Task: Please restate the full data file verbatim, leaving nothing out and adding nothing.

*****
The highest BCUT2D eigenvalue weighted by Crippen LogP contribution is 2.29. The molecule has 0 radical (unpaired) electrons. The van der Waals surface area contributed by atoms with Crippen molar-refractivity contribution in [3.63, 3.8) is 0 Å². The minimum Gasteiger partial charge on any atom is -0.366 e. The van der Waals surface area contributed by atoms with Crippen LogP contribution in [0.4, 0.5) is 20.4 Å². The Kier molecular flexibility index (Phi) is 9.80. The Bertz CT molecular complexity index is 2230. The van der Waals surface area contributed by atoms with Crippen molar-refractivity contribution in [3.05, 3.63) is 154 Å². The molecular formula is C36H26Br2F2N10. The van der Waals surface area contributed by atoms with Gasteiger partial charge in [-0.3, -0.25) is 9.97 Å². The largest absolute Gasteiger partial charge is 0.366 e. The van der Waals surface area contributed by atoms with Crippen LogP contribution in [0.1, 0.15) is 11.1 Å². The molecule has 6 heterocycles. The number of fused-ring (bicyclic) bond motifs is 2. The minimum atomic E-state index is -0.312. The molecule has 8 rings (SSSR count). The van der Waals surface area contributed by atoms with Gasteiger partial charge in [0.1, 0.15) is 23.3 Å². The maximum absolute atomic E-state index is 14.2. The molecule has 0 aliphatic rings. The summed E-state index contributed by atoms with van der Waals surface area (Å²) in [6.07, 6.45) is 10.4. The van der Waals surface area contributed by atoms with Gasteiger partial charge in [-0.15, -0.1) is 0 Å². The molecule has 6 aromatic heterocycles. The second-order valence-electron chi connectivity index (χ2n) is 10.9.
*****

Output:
The highest BCUT2D eigenvalue weighted by Crippen LogP contribution is 2.29. The molecule has 0 radical (unpaired) electrons. The van der Waals surface area contributed by atoms with Crippen molar-refractivity contribution in [3.63, 3.8) is 0 Å². The minimum Gasteiger partial charge on any atom is -0.366 e. The van der Waals surface area contributed by atoms with Crippen LogP contribution in [0.4, 0.5) is 20.4 Å². The Kier molecular flexibility index (Phi) is 9.80. The Bertz CT molecular complexity index is 2230. The van der Waals surface area contributed by atoms with Crippen molar-refractivity contribution in [3.05, 3.63) is 154 Å². The molecular formula is C36H26Br2F2N10. The van der Waals surface area contributed by atoms with Gasteiger partial charge in [-0.3, -0.25) is 9.97 Å². The largest absolute Gasteiger partial charge is 0.366 e. The van der Waals surface area contributed by atoms with Crippen LogP contribution in [0.1, 0.15) is 11.1 Å². The molecule has 6 heterocycles. The number of fused-ring (bicyclic) bond motifs is 2. The minimum atomic E-state index is -0.312. The molecule has 8 rings (SSSR count). The van der Waals surface area contributed by atoms with Gasteiger partial charge in [0.1, 0.15) is 23.3 Å². The maximum absolute atomic E-state index is 14.2. The molecule has 0 aliphatic rings. The summed E-state index contributed by atoms with van der Waals surface area (Å²) in [6.07, 6.45) is 10.4. The van der Waals surface area contributed by atoms with Gasteiger partial charge in [-0.15, -0.1) is 0 Å². The molecule has 6 aromatic heterocycles. The second-order valence-electron chi connectivity index (χ2n) is 10.9.